"The people walking in darkness have seen a great light; on those living in the land of the shadow of death, a lgiht has dawned." Isaiah 9:2
I remember many years ago puzzling over why Christmas could be so hard for some people. Why couldn't people just "get into" the season? Why couldn't they focus on the real meaning of it, and forget whatever was hard? After several traumas, and some choices of my own (good choices, but not without consequences), Christmas took on a whole new feel for me several years ago. I set myself up for it. I had spoiled my kids and even spent my lifetime of Christmases caught up in the whirlwind of traditions. Suddenly, I was barely able to get out of bed each morning. My chioces about what were important for me and for my boys had left me living paycheck to paycheck, hardly able to make ends meet. Christmas made it worse, as I faced "celebrating" without the trappings I had come to love. I faced Christmas with no money, no energy, and no enthusiasm. Still I turned to the things I had always done: decorating, baking, singing songs, and even reading the Christmas story as a way to escape the sense that I was messing it all up. I have really struggled with Christmas for years now, having little sense of wonder and little anticipation of something wonderful in the holiday.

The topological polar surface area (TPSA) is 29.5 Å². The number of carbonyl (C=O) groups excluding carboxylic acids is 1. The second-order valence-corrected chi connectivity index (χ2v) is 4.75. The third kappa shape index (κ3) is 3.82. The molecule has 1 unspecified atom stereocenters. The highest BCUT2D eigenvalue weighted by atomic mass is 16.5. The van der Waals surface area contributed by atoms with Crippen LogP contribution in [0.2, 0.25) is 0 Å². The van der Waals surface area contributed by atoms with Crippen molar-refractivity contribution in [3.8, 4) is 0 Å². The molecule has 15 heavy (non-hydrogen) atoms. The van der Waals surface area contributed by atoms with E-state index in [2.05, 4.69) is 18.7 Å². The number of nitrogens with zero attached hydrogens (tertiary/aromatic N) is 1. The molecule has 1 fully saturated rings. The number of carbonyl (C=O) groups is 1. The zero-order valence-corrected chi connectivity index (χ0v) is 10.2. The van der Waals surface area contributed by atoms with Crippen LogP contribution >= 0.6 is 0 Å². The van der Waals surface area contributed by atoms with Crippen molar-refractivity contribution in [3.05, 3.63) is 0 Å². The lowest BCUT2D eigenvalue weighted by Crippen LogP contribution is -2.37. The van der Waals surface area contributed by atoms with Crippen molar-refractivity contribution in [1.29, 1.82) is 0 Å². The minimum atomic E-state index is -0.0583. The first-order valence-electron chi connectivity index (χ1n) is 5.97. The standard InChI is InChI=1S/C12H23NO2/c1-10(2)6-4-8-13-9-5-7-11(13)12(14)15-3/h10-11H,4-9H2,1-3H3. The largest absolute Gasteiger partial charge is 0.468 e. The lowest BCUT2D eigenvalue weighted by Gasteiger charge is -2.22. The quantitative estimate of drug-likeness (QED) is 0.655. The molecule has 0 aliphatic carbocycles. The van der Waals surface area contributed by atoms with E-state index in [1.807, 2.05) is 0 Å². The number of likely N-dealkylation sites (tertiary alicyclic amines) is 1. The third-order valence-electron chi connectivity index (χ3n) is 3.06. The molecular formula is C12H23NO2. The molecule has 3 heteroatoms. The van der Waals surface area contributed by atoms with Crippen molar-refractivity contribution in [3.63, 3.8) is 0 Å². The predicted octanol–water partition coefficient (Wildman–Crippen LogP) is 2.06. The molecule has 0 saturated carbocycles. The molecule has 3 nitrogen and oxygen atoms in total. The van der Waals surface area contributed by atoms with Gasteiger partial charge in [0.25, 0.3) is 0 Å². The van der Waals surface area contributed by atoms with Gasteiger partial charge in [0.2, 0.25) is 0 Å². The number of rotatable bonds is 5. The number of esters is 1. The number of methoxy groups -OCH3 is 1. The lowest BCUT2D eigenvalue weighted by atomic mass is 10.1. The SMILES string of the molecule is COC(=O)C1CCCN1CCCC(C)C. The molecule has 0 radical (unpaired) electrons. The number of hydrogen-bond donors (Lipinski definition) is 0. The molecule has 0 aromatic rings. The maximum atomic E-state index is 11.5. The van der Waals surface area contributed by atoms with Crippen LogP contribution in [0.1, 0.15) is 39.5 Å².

I woke this morning thinking about a terrible, stupid book I read by Lemony Snicket called "The Lump of Coal," about a piece of coal that is hoping for a Christmas miracle. Even an author as dark and vile as the author of A Series of Unfortunate Events can see that Christmas is a time for miracles. Why couldn't I? Most days I walk in a world of darkness. Oh, many of the people around me think they are enlightened, but I see through the facade. I have tasted some of the world's hopelessness in the loss of those dear to me, in the struggle to do what I think is important work, in my own struggle against the parts of me that terrify and shame me. Yet over the years, as I have tasted the devastating consequences of sin, I have also become more aware of something there that I know is real and dependable: hope. Not hope in me, because I let myself down all the time. Not hope in others, although I have come to love and appreciate the relationships I have and the kindness that people can show. I know deeply though, that my hope comes from belonging to the Most High God . . . of knowing I am His daughter and his beloved, and that even when I mess up big-time, He will use it all for my good and His glory. My hope comes alone from Christ, and everything else I experience that is good in the world is because of His hand at work upon it. In the darkest morments of my life I have sensed His presence and tasted His peace, knowing that I didn't have to understand what was going on or why I was hurting to know He was in control and loved me and was going to use it all. I know this, even if my feelings have been slower to respond to it.